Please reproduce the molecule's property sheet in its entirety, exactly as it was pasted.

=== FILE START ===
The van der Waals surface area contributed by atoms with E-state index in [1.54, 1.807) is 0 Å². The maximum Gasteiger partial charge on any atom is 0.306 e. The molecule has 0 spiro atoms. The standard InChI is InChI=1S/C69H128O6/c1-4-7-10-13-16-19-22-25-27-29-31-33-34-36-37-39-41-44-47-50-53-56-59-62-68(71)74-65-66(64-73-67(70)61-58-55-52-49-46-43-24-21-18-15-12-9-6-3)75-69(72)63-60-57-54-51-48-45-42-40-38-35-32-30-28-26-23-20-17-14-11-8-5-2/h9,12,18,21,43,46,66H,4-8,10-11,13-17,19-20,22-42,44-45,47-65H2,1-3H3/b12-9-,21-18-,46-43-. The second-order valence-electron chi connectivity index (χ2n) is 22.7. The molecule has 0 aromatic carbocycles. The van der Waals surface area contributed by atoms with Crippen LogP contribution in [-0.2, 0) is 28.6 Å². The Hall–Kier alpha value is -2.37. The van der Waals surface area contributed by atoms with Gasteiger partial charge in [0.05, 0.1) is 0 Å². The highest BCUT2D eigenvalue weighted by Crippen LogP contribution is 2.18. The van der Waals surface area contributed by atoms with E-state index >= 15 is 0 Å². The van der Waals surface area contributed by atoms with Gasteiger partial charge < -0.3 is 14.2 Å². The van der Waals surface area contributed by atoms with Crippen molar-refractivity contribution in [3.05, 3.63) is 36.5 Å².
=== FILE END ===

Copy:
The van der Waals surface area contributed by atoms with E-state index in [1.54, 1.807) is 0 Å². The maximum Gasteiger partial charge on any atom is 0.306 e. The molecule has 0 spiro atoms. The standard InChI is InChI=1S/C69H128O6/c1-4-7-10-13-16-19-22-25-27-29-31-33-34-36-37-39-41-44-47-50-53-56-59-62-68(71)74-65-66(64-73-67(70)61-58-55-52-49-46-43-24-21-18-15-12-9-6-3)75-69(72)63-60-57-54-51-48-45-42-40-38-35-32-30-28-26-23-20-17-14-11-8-5-2/h9,12,18,21,43,46,66H,4-8,10-11,13-17,19-20,22-42,44-45,47-65H2,1-3H3/b12-9-,21-18-,46-43-. The second-order valence-electron chi connectivity index (χ2n) is 22.7. The molecule has 0 aromatic carbocycles. The van der Waals surface area contributed by atoms with Crippen LogP contribution in [-0.2, 0) is 28.6 Å². The Hall–Kier alpha value is -2.37. The van der Waals surface area contributed by atoms with Gasteiger partial charge in [0.05, 0.1) is 0 Å². The highest BCUT2D eigenvalue weighted by Crippen LogP contribution is 2.18. The van der Waals surface area contributed by atoms with E-state index >= 15 is 0 Å². The van der Waals surface area contributed by atoms with Gasteiger partial charge < -0.3 is 14.2 Å². The van der Waals surface area contributed by atoms with Crippen molar-refractivity contribution in [3.05, 3.63) is 36.5 Å².